Depending on whom you ask, voting Precinct 9206 holds an ignominious or impressive title: the San Francisco precinct that cast the most total votes — 61 — for the Trump-Pence ticket in the 2016 election.
This sliver of the Marina, which roughly spans from Francisco to Beach between Baker and Scott, by and large went for Clinton (194 votes) and Sanders (105). Yet, those 61 Trump voters seem to define the area’s political reputation. A look back at recent elections, however, shows a new reputation may be in order.
Precinct 9206’s contribution to a Trump victory surprised few political commentators. After all, a Google search for where to find a bar to take your conservative friend in San Francisco will quickly send you to a
Marina establishment. And, more broadly, District 2 has long been known as one of the more politically moderate districts in San Francisco.
From partisan outlets to nonprofits, the consensus appears to be that the Marina is well-suited for moderate minds. A political crash course on San Francisco provided by the left-leaning Daily Kos labels the Marina as a “bastion of old-time San Francisco” that is “one of the most conservative [districts] in the city.”
SPUR — the San Francisco Bay Area Planning and Urban Research Association — went as far as to include the Marina in San Francisco’s “Conservative C” spanning the area from Telegraph Hill to District 2 before curving through the Richmond, West Portal, and Ingleside and ending in Bayview Hunters Point.
Party registration data reinforces the claims by Daily Kos and SPUR. Based on the most recent tally of registered voters, 14.3 percent of District 2 voters identify as Republicans; citywide, the percentage of Republicans falls to less than half the District 2 total: 7.1. On the other side of the partisan coin, a small majority — just 51.9 percent — of District 2 residents registered as Democrats.
NO PARTY PREFERENCE
There’s another side to this political coin, though. Beyond the binary Ds and Rs, San Francisco politics includes NPPs: voters with no party preference. Approximately 30 percent of all District 2 voters selected NPP when registering to vote; the rate is even higher — 31.4 percent — for the entire city.
Behind the headlines focused on how a few hundred District 2 residents supported Trump and the outsized attention paid to party registration rates, voting records indicate that District 2 and the Marina deserve a different reputation: home to some of the city’s most dependable voters and, in particular, Democrats and NPP voters.
When it comes to general elections, District 2 voters regularly outvote their neighbors in a significant way. Regardless of party affiliation (or lack thereof), District 2 voters surpassed their citywide counterparts in mailing in their ballots in both the 2012 and 2016 elections.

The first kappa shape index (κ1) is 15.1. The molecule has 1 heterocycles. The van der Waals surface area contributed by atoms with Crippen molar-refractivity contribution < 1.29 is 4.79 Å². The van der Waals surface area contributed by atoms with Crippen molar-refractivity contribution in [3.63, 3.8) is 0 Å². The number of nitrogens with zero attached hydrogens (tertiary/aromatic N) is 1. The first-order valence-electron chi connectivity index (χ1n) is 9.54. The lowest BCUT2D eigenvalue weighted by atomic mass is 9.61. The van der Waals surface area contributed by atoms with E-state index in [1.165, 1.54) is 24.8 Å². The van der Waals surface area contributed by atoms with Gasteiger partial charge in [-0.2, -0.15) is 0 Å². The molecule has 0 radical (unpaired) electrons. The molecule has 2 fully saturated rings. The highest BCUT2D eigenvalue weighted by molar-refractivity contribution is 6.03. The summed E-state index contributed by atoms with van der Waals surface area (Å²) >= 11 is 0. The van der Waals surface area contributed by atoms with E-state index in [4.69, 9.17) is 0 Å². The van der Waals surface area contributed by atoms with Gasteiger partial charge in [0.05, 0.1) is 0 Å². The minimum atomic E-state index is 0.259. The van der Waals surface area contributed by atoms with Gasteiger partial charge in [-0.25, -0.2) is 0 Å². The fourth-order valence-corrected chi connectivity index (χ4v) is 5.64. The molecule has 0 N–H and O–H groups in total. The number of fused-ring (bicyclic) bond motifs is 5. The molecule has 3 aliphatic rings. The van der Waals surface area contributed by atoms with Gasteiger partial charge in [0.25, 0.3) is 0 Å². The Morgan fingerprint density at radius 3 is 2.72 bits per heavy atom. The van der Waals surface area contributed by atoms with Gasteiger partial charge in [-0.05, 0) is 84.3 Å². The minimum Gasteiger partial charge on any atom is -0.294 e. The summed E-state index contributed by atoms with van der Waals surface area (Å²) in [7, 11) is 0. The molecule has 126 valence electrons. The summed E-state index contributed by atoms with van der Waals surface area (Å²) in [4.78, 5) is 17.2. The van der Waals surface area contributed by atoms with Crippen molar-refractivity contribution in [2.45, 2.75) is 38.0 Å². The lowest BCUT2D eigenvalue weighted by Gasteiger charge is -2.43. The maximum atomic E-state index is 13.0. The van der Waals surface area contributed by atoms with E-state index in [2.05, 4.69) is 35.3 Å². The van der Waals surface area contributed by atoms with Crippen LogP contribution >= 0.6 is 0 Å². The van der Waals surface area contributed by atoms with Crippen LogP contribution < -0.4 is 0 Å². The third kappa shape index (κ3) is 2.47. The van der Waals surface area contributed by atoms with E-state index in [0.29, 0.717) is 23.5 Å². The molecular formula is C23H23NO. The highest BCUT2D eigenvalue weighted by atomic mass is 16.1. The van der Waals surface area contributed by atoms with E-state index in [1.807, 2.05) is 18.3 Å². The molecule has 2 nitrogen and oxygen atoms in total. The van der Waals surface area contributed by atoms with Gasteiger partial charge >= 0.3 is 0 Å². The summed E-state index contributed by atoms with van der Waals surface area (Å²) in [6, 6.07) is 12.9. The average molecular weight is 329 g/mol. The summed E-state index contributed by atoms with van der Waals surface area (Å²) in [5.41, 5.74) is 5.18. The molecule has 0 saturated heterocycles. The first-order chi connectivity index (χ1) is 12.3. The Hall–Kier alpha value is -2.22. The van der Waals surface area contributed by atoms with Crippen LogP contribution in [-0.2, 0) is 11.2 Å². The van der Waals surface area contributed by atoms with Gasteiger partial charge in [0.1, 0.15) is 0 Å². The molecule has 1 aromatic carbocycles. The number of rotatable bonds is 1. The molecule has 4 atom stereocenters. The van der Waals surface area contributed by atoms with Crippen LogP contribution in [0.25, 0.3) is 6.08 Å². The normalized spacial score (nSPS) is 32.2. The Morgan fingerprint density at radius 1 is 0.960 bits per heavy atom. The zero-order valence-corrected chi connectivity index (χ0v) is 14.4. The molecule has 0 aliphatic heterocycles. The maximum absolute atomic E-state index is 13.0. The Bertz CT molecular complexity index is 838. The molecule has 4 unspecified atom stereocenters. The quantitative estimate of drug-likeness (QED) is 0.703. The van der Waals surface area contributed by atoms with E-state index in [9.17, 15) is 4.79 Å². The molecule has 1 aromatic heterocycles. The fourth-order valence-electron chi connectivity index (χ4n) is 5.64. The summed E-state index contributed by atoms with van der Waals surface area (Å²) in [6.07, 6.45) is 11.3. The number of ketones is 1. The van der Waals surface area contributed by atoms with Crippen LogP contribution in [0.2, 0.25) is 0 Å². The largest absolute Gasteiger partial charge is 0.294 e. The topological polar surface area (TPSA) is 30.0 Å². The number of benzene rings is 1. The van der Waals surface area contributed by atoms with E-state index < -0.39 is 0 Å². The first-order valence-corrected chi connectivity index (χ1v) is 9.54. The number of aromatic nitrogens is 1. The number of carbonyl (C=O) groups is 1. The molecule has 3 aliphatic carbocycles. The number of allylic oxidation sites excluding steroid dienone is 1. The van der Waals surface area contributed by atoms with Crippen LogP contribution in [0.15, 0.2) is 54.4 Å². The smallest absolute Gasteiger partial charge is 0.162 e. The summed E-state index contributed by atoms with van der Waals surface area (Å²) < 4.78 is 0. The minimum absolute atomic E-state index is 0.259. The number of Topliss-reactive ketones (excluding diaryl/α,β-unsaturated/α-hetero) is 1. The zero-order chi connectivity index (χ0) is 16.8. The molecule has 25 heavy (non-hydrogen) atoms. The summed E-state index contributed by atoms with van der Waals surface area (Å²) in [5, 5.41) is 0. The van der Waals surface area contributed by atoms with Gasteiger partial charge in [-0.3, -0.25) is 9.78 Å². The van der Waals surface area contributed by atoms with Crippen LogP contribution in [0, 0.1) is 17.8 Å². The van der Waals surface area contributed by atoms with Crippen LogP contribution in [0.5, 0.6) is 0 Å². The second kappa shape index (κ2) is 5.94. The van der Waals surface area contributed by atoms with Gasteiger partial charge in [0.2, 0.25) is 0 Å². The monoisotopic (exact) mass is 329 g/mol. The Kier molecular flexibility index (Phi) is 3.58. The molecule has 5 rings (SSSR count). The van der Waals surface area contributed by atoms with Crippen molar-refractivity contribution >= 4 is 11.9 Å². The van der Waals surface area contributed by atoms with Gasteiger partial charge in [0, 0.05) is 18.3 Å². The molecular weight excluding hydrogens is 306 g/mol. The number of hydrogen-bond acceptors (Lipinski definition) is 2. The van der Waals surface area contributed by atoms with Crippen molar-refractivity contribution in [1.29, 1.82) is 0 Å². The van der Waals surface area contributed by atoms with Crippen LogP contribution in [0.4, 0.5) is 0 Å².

As you can see in the table below, which displays the percentage of voters that received a ballot in the mail and mailed it back in, Democratic and NPP voters in District 2 bested the San Francisco average by at least 4 percentage points in the previous two general elections.
What’s more, in 2012, both groups were above their respective group’s citywide average by more than 5.50 points. Republicans in District 2, though to a lesser extent, also outdo their San Francisco. colleagues in general elections. District 2 Republicans bypassed this city’s Republican mail-in rates by 1.27 percentage points in 2016 and by 4.98 points in 2012.
But there’s a discrepancy in the otherwise participatory habits of District 2 voters. The 2014 midterm dents the district’s potential claim for a political reputation based on participation rather than partisan preferences.
Of the Democrats, NPPs, and Republicans in District 2, only the Democrats eclipsed the San Francisco average for their party in the most recent midterm. NPP and Republican members in District 2 fell dramatically off the remainder of the city’s pace for their group (3.48 and 1.27 percentage points behind, respectively).
WHAT TO DO, WHAT TO DO . . .
The impending 2018 midterm presents District 2 voters with the chance to establish their civic identity. Voters can channel the democratic spirit that compels them to action in general elections or opt for their modus operandi in midterms: letting the rest of the city determine the best candidates and measures. Let’s hope it’s the former and that the district earns a reputation for civic participation.
I’m guessing District 2 voters will make the most of election day. Voters should be well aware of all that’s at stake in the impending 2018 primary and general elections. And if Democrats and NPP members want to escape yet another year of hearing about the district’s conservative leanings, they ought to put pen to paper and stamp to ballot.
Turning out in 2018 will turn around a tired headline about 61 voters and replace it with an empowering example of a community celebrating the opportunity to vote.